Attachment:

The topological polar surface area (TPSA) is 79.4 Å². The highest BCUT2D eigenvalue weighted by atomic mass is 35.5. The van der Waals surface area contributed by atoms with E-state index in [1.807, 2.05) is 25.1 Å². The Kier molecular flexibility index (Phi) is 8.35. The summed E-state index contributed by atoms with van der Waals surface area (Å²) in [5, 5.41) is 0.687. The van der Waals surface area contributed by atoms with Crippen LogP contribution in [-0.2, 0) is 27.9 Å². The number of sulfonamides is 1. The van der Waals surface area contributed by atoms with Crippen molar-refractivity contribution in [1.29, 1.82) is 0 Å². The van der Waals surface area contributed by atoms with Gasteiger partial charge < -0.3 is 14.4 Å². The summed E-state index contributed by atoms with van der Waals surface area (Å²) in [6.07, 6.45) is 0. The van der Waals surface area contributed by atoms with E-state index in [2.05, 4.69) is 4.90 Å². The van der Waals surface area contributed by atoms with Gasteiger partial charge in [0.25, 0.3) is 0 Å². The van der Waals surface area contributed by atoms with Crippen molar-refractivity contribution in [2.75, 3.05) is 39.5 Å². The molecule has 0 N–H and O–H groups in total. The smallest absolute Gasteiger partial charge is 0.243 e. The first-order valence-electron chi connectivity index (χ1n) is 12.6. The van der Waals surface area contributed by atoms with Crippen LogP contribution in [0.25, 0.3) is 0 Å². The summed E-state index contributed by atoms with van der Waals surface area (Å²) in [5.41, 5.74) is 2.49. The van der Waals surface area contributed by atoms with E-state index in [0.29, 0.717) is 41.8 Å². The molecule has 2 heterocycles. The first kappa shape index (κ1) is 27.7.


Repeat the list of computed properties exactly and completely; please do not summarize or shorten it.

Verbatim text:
The topological polar surface area (TPSA) is 79.4 Å². The highest BCUT2D eigenvalue weighted by atomic mass is 35.5. The van der Waals surface area contributed by atoms with E-state index in [1.807, 2.05) is 25.1 Å². The Kier molecular flexibility index (Phi) is 8.35. The summed E-state index contributed by atoms with van der Waals surface area (Å²) in [5, 5.41) is 0.687. The van der Waals surface area contributed by atoms with Crippen LogP contribution in [-0.2, 0) is 27.9 Å². The number of sulfonamides is 1. The van der Waals surface area contributed by atoms with Crippen molar-refractivity contribution in [1.29, 1.82) is 0 Å². The van der Waals surface area contributed by atoms with Gasteiger partial charge < -0.3 is 14.4 Å². The summed E-state index contributed by atoms with van der Waals surface area (Å²) in [6.07, 6.45) is 0. The van der Waals surface area contributed by atoms with E-state index in [2.05, 4.69) is 4.90 Å². The van der Waals surface area contributed by atoms with Gasteiger partial charge in [0.25, 0.3) is 0 Å². The van der Waals surface area contributed by atoms with Crippen molar-refractivity contribution in [2.75, 3.05) is 39.5 Å². The molecule has 0 N–H and O–H groups in total. The smallest absolute Gasteiger partial charge is 0.243 e. The first-order valence-electron chi connectivity index (χ1n) is 12.6. The van der Waals surface area contributed by atoms with Crippen LogP contribution in [0.25, 0.3) is 0 Å². The summed E-state index contributed by atoms with van der Waals surface area (Å²) in [5.41, 5.74) is 2.49. The van der Waals surface area contributed by atoms with E-state index in [0.29, 0.717) is 41.8 Å². The molecule has 2 heterocycles. The first kappa shape index (κ1) is 27.7.